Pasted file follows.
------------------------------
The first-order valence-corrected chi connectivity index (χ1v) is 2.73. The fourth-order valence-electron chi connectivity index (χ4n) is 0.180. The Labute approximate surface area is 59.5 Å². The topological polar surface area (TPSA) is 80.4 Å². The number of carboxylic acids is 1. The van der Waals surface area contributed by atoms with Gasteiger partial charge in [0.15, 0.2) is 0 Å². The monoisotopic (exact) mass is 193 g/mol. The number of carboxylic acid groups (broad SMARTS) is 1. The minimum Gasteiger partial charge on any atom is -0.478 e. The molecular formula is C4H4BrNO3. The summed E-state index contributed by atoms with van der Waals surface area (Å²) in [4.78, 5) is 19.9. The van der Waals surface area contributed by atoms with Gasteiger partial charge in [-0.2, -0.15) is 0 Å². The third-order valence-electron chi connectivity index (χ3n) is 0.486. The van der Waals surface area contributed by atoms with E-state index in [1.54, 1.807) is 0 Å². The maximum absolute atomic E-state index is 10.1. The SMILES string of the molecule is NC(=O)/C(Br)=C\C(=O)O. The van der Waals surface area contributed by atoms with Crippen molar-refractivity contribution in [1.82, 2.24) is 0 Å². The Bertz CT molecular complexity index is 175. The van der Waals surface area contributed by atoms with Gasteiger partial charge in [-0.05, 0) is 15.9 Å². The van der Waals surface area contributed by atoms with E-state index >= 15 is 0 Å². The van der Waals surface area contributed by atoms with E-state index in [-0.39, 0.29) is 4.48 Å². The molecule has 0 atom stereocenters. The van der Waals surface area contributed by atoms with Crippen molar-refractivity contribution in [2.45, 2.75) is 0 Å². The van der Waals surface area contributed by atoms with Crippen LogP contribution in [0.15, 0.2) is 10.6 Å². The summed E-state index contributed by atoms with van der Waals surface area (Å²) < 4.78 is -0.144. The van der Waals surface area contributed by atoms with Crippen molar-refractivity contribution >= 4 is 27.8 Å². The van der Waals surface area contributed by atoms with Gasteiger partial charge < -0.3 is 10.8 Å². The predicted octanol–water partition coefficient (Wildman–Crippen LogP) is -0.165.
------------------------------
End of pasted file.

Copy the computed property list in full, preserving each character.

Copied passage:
The first-order valence-corrected chi connectivity index (χ1v) is 2.73. The fourth-order valence-electron chi connectivity index (χ4n) is 0.180. The Labute approximate surface area is 59.5 Å². The topological polar surface area (TPSA) is 80.4 Å². The number of carboxylic acids is 1. The van der Waals surface area contributed by atoms with Gasteiger partial charge in [0.15, 0.2) is 0 Å². The monoisotopic (exact) mass is 193 g/mol. The number of carboxylic acid groups (broad SMARTS) is 1. The minimum Gasteiger partial charge on any atom is -0.478 e. The molecular formula is C4H4BrNO3. The summed E-state index contributed by atoms with van der Waals surface area (Å²) in [4.78, 5) is 19.9. The van der Waals surface area contributed by atoms with Gasteiger partial charge in [-0.2, -0.15) is 0 Å². The third-order valence-electron chi connectivity index (χ3n) is 0.486. The van der Waals surface area contributed by atoms with E-state index in [1.54, 1.807) is 0 Å². The maximum absolute atomic E-state index is 10.1. The SMILES string of the molecule is NC(=O)/C(Br)=C\C(=O)O. The van der Waals surface area contributed by atoms with Crippen molar-refractivity contribution in [1.82, 2.24) is 0 Å². The Bertz CT molecular complexity index is 175. The van der Waals surface area contributed by atoms with Gasteiger partial charge in [-0.05, 0) is 15.9 Å². The van der Waals surface area contributed by atoms with E-state index >= 15 is 0 Å². The van der Waals surface area contributed by atoms with E-state index in [-0.39, 0.29) is 4.48 Å². The molecule has 0 atom stereocenters. The van der Waals surface area contributed by atoms with Crippen molar-refractivity contribution in [2.45, 2.75) is 0 Å². The van der Waals surface area contributed by atoms with Crippen LogP contribution in [0.15, 0.2) is 10.6 Å². The summed E-state index contributed by atoms with van der Waals surface area (Å²) < 4.78 is -0.144. The van der Waals surface area contributed by atoms with Crippen molar-refractivity contribution >= 4 is 27.8 Å². The van der Waals surface area contributed by atoms with Gasteiger partial charge < -0.3 is 10.8 Å². The predicted octanol–water partition coefficient (Wildman–Crippen LogP) is -0.165.